WICHITA, Kan. (KAKE) - Ascension Via Christi hospitals are now able to resume elective surgeries after a cyber attack disrupted operations on Wednesday, a spokesperson confirmed to KAKE on Friday afternoon.

The spokesperson says along with the resuming of elective surgeries, the organization says some of the primary systems related to patient care are still getting back online. 

In addition, Via Christi said Thursday that the hospitals lifted all diversions for trauma cases for stroke, heart attack and burn patients being brought in by EMS. 

WICHITA, Kan. (KAKE) - A spokesperson from Ascension Via Christi confirmed to KAKE News Thursday that the hospital has lifted diversions for all trauma cases for stroke, burn and heart attack patients being brought in by EMS.

In a statement, Ascension Via Christi said:

"On May 8, Ascension detected unusual activity in our network systems. We have determined this is a cybersecurity incident. We are working around the clock with internal and external advisors to investigate, contain, and restore our systems following a thorough validation and screening process. Our investigation and restoration work will take time to complete, and we do not have a timeline for completion.

Safely caring for patients remains our highest priority as we navigate this cybersecurity incident. We are actively supporting our ministries as they continue to provide safe, patient care with established downtime protocols and procedures, in which our workforce is well trained. It is expected that we will be utilizing downtime procedures for some time. Patients should bring to their appointment notes on their symptoms and a list of current medications and prescription numbers or the prescription bottles so their care team can call in medication needs to pharmacies.

Systems that are currently unavailable include our electronic health records system, MyChart (which enables patients to view their medical records and communicate with their providers), some phone systems, and various systems utilized to order certain tests, procedures and medications. We have implemented established protocols and procedures to address these particular system disruptions in order to continue to provide safe care to patients. Out of an abundance of caution, however, some non-emergent elective procedures, tests and appointments have been temporarily paused while we work to bring systems back online. Our teams are working directly with any patient whose appointment or procedure will need to be rescheduled. We understand the frustration this may cause and sincerely regret any inconvenience to our patients.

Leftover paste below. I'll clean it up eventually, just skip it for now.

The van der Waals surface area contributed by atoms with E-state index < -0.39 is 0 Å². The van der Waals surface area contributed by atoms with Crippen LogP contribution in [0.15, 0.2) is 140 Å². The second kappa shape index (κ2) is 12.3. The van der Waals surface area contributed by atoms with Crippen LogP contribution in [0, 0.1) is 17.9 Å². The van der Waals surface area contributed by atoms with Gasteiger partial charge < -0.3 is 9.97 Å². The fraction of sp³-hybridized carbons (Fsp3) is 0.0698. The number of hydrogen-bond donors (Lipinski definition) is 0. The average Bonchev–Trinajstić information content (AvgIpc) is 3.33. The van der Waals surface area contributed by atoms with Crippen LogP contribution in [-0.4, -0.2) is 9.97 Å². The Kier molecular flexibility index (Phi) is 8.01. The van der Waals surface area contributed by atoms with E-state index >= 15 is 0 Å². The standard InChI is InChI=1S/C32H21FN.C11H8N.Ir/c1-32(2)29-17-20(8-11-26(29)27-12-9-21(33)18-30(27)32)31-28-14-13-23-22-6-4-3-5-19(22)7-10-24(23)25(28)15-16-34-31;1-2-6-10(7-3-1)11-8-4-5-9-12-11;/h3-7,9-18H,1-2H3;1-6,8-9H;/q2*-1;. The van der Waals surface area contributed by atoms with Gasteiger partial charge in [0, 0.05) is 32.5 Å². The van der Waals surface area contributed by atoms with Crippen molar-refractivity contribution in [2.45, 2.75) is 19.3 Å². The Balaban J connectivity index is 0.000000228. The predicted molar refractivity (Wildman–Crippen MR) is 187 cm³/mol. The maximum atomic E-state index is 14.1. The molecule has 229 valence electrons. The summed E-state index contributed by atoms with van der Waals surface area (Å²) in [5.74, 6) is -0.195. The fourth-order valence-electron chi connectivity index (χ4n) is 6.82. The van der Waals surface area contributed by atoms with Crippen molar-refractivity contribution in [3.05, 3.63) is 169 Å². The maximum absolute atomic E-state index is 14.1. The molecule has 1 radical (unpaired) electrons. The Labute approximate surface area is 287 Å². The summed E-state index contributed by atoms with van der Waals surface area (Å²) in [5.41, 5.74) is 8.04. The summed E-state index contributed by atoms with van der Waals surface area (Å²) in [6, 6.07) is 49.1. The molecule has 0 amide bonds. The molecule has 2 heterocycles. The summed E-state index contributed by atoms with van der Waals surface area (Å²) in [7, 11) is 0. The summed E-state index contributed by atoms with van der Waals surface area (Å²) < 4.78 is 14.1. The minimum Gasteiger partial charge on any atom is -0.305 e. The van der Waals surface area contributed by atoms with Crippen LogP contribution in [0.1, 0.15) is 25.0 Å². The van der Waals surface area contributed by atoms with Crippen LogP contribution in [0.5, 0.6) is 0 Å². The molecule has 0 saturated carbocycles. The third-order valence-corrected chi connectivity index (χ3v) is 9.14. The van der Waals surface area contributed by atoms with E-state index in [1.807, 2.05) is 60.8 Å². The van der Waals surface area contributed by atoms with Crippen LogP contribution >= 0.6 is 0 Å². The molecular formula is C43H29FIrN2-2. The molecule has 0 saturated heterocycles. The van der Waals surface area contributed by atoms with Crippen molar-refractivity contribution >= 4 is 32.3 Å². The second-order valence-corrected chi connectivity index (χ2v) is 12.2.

Due to downtime procedures, several hospitals are currently on diversion for emergency medical services in order to ensure emergency cases are triaged immediately. If you are experiencing a medical emergency, please contact 911 and your local emergency services will bring you to the nearest hospital emergency room.

We are beyond grateful for the hard work and dedication of our care teams across the system, and their continued commitment to our patients. We also thank our patients and our community for their continued support and patience during this time as we work through a diligent, time-intensive process to restore systems as quickly, and as safely, as possible. To ensure all patients, staff, and stakeholders are kept informed during this event, we will continue to post updated information on our website as it becomes available."

Previous story:

A cyberattack at Ascension hospitals has affected hospital operations nationwide, the nonprofit said Wednesday.

“There has been a disruption to clinical operations, and we continue to assess the impact and duration of the disruption,” said the statement from Ascension, a health system that includes 140 hospitals and 40 senior living facilities in 19 states. Ascension recommended that its healthcare clients temporarily cut off network connections to Ascension as the incident is being addressed, according to the statement.

All patients in the Wichita area are being diverted to other hospitals for treatment, Stephanie Birmingham with Sedgwick County said.

A spokesman for Wesley Medical Center says they have seen a slight uptick in patients since the incident. 

"We are here for our community, and would encourage those who need emergency care to visit any of our emergency rooms," the spokesperson at Wesley said. 

Wesley and Ascension Via Christi have the only level-one trauma facilities in town. 

If any sensitive patient data was compromised in the hack, Ascension will notify those affected, the nonprofit said.

Healthcare providers across the US have suffered numerous ransomware attacks in recent years, some of which have disrupted patient care and cost health providers millions, if not billions, of dollars. A February ransomware attack on a subsidiary of healthcare giant UnitedHealth.